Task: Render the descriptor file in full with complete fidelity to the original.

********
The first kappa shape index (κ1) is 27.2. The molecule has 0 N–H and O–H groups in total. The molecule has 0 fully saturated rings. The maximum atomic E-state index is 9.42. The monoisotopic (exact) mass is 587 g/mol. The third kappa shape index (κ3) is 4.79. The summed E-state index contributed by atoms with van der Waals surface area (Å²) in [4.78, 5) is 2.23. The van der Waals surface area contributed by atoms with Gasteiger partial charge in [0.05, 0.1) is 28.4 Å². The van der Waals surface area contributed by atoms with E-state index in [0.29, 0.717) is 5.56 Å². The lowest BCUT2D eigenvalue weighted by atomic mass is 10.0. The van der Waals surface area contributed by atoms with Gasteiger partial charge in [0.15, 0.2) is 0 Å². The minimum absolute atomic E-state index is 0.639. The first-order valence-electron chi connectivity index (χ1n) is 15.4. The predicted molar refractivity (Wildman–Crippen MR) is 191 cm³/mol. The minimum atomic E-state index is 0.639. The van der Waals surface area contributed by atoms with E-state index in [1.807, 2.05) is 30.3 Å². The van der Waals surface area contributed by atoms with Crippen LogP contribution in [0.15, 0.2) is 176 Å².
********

The first kappa shape index (κ1) is 27.2. The molecule has 0 N–H and O–H groups in total. The molecule has 0 fully saturated rings. The maximum atomic E-state index is 9.42. The monoisotopic (exact) mass is 587 g/mol. The third kappa shape index (κ3) is 4.79. The summed E-state index contributed by atoms with van der Waals surface area (Å²) in [4.78, 5) is 2.23. The van der Waals surface area contributed by atoms with Gasteiger partial charge in [0.05, 0.1) is 28.4 Å². The van der Waals surface area contributed by atoms with E-state index in [0.29, 0.717) is 5.56 Å². The lowest BCUT2D eigenvalue weighted by atomic mass is 10.0. The van der Waals surface area contributed by atoms with Gasteiger partial charge in [0.15, 0.2) is 0 Å². The minimum absolute atomic E-state index is 0.639. The first-order valence-electron chi connectivity index (χ1n) is 15.4. The predicted molar refractivity (Wildman–Crippen MR) is 191 cm³/mol. The minimum atomic E-state index is 0.639. The van der Waals surface area contributed by atoms with E-state index in [1.807, 2.05) is 30.3 Å². The van der Waals surface area contributed by atoms with Crippen LogP contribution in [0.15, 0.2) is 176 Å².